This kind of complex system behavior (the irony of indirect effects flying in the face of short-term intentions) is all over ecology: applying pesticides produces more pests and more crop damage as a consequence of the obligate predators of the pest dying off of starvation after the initial applications of pesticide; or adding nitrogen to fertilize a pond decreases total nitrogen because nitrogen-removing processes are boosted by the initial signal.
Cobras make for awesome stories, though.
They also make for good food, and good leather.
Which makes me wonder why the breeders in this tale, in the face of the loss of their profitable bounties for the skins, decided to release the cobras into the wild for a complete loss of profit, instead of slaughtering them for at least a partial profit off the meat and leather? Anyone who is clever enough to come up with the idea, and willing enough to put in the effort of raising them, surely would be smart enough to cut their losses instead of just dumping out their perfectly good stocks of un-bountied snakes?
This sounds like one engagement away from a P.G. Wodehouse story.
Rats had featured largely in the history of Ankh-Morpork. Shortly before the patrician came to power there was a terrible plague of rats. The city council countered it by offering twenty pence for every rat tail. This did, for a week or two, reduce the number of rats- and then people were suddenly queuing up with rat tails, the city treasury was being drained, and no one seemed to be doing much work. And there still seemed to be a lot of rats around.
Lord Vetinari had listened carefully while the problem was explained, and had solved the thing with one memorable phrase which said a lot about him, about the folly of bounty offers, and about the natural instincts of Ankh-Morporkians in any situation involving money: “Tax the rat farms.”
“Soul Music” - Terry Pratchett
I bet that chasing down some first-person interviews or primary source material would give some interesting answers to precisely that question.
yeah, they probably did, thereby flooding the market and crashing the price. it would, pretty quickly, get to the point where it’s not even worth killing them.
There is the confounding factor of whether anyone ethically uninhibited enough to turn to entreprenurialism in the face of humanitarian policy would be willing to attempt to make the consequences of halting their subsidy immediately painful in the hope of regaining it…
On the one hand, that would be a favorable outcome for them. On the other, this would be a group that has already proven uncooperative about collective action problems, so they might have difficulty collaborating with each other to produce a snakepocalypse, rather than individually maximizing profit by butchering their stock and hoping that others endure the complete loss by releasing their snakes.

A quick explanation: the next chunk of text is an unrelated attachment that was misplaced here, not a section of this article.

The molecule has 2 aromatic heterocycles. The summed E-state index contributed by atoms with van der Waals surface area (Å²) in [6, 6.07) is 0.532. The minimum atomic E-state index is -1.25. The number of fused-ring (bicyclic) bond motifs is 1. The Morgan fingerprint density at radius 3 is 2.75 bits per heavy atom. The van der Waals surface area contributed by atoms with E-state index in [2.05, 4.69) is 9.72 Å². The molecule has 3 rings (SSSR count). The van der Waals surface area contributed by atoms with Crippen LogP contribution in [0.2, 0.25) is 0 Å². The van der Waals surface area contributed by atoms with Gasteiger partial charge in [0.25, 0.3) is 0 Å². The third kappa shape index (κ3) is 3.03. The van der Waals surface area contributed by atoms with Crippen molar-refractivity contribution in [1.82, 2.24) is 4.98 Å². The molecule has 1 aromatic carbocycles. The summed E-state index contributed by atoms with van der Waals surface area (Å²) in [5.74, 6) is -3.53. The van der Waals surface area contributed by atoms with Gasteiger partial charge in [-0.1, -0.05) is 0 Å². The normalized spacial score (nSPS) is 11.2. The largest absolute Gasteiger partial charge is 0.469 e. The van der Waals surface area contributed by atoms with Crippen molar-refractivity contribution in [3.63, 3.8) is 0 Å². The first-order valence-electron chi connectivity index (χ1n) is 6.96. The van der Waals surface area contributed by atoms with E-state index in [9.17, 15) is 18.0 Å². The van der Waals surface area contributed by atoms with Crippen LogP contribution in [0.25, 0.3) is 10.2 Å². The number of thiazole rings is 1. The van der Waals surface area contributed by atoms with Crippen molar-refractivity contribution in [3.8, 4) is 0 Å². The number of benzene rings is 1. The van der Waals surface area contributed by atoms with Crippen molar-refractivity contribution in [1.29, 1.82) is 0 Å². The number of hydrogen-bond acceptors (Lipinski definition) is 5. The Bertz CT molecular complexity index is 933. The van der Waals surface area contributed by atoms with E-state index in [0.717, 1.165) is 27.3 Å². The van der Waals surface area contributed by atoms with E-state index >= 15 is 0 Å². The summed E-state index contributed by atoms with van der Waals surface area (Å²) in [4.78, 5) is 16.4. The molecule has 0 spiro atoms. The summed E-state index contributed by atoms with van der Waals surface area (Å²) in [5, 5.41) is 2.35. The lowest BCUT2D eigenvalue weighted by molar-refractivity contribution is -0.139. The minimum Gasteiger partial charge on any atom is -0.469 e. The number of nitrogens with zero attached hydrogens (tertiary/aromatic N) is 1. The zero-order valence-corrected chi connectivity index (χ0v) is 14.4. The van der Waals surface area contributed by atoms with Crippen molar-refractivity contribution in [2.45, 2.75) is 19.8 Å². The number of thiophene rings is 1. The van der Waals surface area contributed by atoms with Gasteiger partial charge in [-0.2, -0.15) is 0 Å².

What the “War on [Cobra]” didn’t work? -shocked-
Knowing is half the battle!
Came here for this Pterry quote. Was not disappointed.
On the plus side: cobras hunt other snakes, so this probably resulted in an overall reduction in venomous snake species.
Reminds me of a story my grandfather told. The military used donkeys when turning Diego Garcia into a base. When finished, they released the donkeys. Who quickly overpopulated. The donkeys liked hanging out on the runways. Which tends to result in severe damage to aircraft and a dead donkey. Some bright person decided snakes would be a good choice for eliminating the donkey problem. It was not. The snakes overpopulated eating native critters rather than donkeys. But, the story has a happy ending. In a final stroke of genius, the “donkey fence” was constructed around the runways keeping our military aircraft safe from donkey attack.
There are positive ones as well. When wearing a helmet on a moped became the law in Holland, it reduced the number of stolen mopeds. Casual thieves, who just took a machine after a night in the town, now had to think twice, because they didn’t have a helmet.
The linked article suggests the story may be apocryphal. The BB summary writes it as fact. This is how myths become reality, and why people insist stories like the cruise control in the Winnebago are true.
The Sharif of Byn Citadel’s prize cobra, The Empress, is endangered in a plot by the Hindu gardener to breed the serpent and sell the eggs. Meanwhile, the Sharif’s neer-do-well son meets a spirited dancer who is concealing her highborn lineage, all in a plot to prove that a rival of hers is, in fact, an American.
Just remembered reading of another example: the Leakeys paying a bounty per bone fragment for hominid (hominin?) fossils in southern Africa. Locals would find a nicely preserved skull and smash it into pieces to improve their bonus.
This might explain the hordes of thin-skinned ex-reality-tv folk aimlessly wandering around in the media.
Cobras are animals that just exist to make a living. They should not be feared, vilified or maltreated.
I’m normally a trifle leery of ‘why not just use lots of lethal force? We have plenty in stock!’ Solutions; but in this case I can’t shake the suspicion that just posting some guys with guns around the runways might have been the better plan.
In other news, the UK government’s COBRA committee deals with existential threats (imminent terrorist attacks, ebola , floods etc )
Whether it is prone to the cobra effect is left an exercise for the student …